The holiday season can be busy. With so much to do – from cleaning and cooking to holiday shopping and entertaining – it’s easy to forget about winter weather safety and home maintenance. Don’t wait until it’s too late. Follow these easy cold-weather preparation tips from the experts at ServiceMaster Restore to winterize your home and help keep everyone safe.
Outdoor winter weather safety
Use these tips to protect the exterior of your home from harsh winter conditions:
Turn off all exterior faucets
To help prevent undrained water in your pipes from freezing, disconnect all the garden, pool and hot tub hoses. Drain any remaining water in the faucets. Then, turn off the water flow to all outdoor faucets from the main shut-off valve, especially if your attachments aren’t weatherproof. Frozen faucets and burst pipes can lead to plenty of damage and hefty repair costs.
Close crawl space vents
If you keep your crawl space vents open during warmer months, close them before temperatures drop. That way, you can help keep cold air from entering your home and save money in heating bills.
Inspect the roof
Look for damaged or loose shingles that can lead to leaks. Leaks contribute to mold growth, which can pose a health risk to your family and any holiday visitors. While you’re inspecting your roof, check to ensure that the gutters aren’t blocked by debris, and that all the downspouts direct water away from the home. If snow or rain has a chance to pool near your home’s foundation, it can cause cracks that may allow moisture to seep into your basement or crawl space, putting your home at risk for water damage and mold growth.
Prevent ice dams
A combination of air leaks and poor insulation can contribute to the formation of ice dams on the roof. Not only is it extremely dangerous to have a heavy collection of sharp icicles hanging from your roof, ice dams can damage gutters and downspouts. They can also trap meltwater on your roof, which can seep under your shingles and potentially cause water damage or mold growth.
Indoor cold-weather preparation tips
Winterize your home from the inside to help keep your house safe this season:
Make an emergency kit
Winter weather can be severe. Sometimes, the power may go out. Other times, you may be stranded for hours or days at a time until winter storms pass. To help you through these instances, make an emergency kit stocked with all the essentials you’d need if you have to bunker down and stay put for a few days. Some items you may want to include are flashlights, batteries, emergency radios, nonperishable food and water.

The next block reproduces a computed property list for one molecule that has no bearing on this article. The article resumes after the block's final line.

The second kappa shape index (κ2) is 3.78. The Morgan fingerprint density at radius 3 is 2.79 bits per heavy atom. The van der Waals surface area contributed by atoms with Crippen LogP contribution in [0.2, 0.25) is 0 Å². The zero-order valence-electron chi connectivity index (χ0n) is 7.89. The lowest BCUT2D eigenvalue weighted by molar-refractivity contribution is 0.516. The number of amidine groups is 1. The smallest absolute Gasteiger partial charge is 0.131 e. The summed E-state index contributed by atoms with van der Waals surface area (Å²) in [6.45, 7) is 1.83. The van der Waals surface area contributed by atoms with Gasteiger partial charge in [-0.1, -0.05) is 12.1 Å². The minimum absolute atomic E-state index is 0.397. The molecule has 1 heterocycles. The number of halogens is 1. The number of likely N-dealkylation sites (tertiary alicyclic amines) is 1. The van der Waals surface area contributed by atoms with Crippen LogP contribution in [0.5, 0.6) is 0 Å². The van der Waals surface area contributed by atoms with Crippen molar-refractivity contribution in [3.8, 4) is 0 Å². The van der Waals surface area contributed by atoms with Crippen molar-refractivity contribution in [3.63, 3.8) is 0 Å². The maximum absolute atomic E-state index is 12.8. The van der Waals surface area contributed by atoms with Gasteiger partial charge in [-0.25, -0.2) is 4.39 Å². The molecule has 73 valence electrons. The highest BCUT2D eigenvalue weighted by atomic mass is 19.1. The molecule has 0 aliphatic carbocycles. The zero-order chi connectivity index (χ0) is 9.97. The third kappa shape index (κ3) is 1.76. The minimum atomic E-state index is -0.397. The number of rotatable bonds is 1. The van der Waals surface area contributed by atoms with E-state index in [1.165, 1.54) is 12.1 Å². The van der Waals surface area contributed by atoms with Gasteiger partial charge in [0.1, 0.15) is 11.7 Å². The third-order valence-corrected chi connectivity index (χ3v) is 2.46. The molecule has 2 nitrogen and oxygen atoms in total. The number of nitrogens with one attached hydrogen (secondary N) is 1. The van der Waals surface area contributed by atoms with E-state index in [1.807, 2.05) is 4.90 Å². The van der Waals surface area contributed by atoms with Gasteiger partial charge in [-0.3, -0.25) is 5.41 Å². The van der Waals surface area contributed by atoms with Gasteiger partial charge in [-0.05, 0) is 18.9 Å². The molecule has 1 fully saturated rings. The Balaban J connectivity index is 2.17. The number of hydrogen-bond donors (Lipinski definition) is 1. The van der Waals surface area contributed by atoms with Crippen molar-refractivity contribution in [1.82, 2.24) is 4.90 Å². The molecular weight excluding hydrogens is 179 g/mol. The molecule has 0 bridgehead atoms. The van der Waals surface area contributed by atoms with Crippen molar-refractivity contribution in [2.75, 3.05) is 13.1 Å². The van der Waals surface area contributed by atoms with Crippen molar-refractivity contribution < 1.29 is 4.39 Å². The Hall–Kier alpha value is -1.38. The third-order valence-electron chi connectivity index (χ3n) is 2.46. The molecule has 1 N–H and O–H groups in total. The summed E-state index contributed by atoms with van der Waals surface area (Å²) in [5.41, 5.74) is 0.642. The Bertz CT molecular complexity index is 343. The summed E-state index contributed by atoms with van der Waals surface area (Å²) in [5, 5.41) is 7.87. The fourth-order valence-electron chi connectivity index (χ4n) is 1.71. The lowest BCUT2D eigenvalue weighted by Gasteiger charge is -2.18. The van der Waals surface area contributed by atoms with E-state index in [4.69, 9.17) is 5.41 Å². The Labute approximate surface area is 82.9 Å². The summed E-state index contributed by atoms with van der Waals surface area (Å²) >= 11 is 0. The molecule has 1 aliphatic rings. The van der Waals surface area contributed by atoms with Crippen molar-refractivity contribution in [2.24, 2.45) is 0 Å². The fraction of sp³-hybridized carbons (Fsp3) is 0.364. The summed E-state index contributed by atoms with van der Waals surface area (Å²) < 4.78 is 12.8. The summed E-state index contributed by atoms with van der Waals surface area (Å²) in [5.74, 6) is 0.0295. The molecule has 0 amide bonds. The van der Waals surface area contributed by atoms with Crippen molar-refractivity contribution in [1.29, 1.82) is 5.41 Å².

Test your smoke alarms
According to the U.S. Fire Administration (USFA), home fires occur more in winter than any other season. To help ensure that you and your family can react quickly if a fire breaks out in your home, double check your fire alarms and smoke detectors. Use the test buttons to ensure everything is working properly, and change out the batteries if you haven’t already done so within the past 12 months.
Call a chimney sweep
According to the Consumer Product Safety Commission (CPSC), an average of 22,300 fires occurred between 2012 and 2014 due to fireplaces, chimneys and chimney connectors alone, resulting in an average of millions of dollars’ worth of property damage and loss. To help reduce your risk, follow chimney fire safety by having your chimney inspected by the professionals before you use your fireplace or wood burning stove for the first time this year. A chimney sweep can remove any flammable creosote build-up, as well as ensure that the structural integrity of your chimney is still sound.
Inspect your HVAC
Before you start using your heater this year, have your HVAC unit inspected. A professional inspection includes an assessment of your ducts, equipment and indoor air quality, as well as testing for deadly carbon monoxide leaks or air circulation issues. Depending on the results of your HVAC inspection, the professionals may ask you to take more preventative steps, like improving the air quality, to help winterize your home.
Change the HVAC filters
In general, air filters should be replaced every 6 to 12 months – more often if your home has pets or other allergens. Regularly switching out the filters helps reduce the spread of dust, dirt and allergens around the home, helping your loved ones breathe clean, healthy air throughout the season.
With the above winter weather safety tips in mind, you and your home will be better equipped to handle whatever the season throws at you. In the unfortunate event that the unthinkable does occur, contact the experts at ServiceMaster Restore. Available 24/7 every day of the year, we can help guide you from crisis to resolution as quickly as possible.